Superliners Viewliners, Amtrak #TrainThursday

Superliners Viewliners, Amtrak #TrainThursday

Amtrak’s Superliners Viewliners, and an anniversary locomotive.

superliners, viewliners

Superliners Viewliners

Two passenger rail videos for y’all today, Amtrak’s City of New Orleans and the Crescent. The City of New Orleans travels up to Chicago, and the Crescent to New York City’s Penn Station. The train to Chicago carries passengers on Superliner equipment. The Crescent uses Viewliner equipment.

Monday Morning Rails

Amtrak #58, the City of New Orleans, is a direct descendant of the Illinois Central Railroad (ICRR) route of the same name. While the ICRR considered the Panama Limited their premier route, Amtrak went with the “local” train’s name. They believed Arlo Guthrie’s version of the song would be better for marketing.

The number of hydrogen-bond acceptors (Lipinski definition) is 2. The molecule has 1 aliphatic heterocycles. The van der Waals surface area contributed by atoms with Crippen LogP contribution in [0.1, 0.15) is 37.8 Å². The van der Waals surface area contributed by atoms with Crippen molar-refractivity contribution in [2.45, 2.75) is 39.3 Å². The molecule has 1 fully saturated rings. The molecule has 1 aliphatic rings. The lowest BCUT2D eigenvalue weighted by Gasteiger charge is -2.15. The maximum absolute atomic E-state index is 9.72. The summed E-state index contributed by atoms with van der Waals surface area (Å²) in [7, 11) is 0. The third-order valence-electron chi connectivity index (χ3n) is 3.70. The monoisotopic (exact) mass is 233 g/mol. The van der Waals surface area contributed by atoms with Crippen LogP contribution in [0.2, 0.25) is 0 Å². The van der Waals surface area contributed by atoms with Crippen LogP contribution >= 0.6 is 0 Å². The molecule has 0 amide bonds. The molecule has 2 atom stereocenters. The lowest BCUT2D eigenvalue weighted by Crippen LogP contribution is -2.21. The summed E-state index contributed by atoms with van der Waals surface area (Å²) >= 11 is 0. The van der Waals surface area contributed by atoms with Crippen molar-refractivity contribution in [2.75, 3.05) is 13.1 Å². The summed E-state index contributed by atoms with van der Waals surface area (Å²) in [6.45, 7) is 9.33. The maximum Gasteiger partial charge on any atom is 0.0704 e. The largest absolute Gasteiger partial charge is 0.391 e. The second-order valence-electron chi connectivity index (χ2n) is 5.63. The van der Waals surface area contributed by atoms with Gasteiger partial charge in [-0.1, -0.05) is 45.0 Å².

AMTK 37, a GE P42DC “Genesis” locomotive, pulled the City out of New Orleans Union Passenger Terminal (NOL) on 18-November-2021.

Superliners!

Amtrak operates two-level Superliner equipment outside of routes in and out of the Northeast Corridor. The railroad ordered 235 Superliners from Pullman-Standard in 1975. Employees of the US’s national passenger railroad chose the name, “Vistaliner” for the equipment. They later learned that name was copyrighted, so the cars became Superliners.The “Phase I” cars entered service in 1978.

Passengers embraced the Superliners with the same enthusiasm Santa Fe travelers embraced the old “Hi-Level” cars operated by that railroad in the 1950s and 1960s. So, Amtrak chalked them up as a success. Additionally, the railroad ordered additional Superliners in 1991. This time, the contract went to manufacturer Bombardier. The City rolled with Superliners in 1994. This past summer, Amtrak invested $28M in upgrades to the Superliner fleet.

Viewliners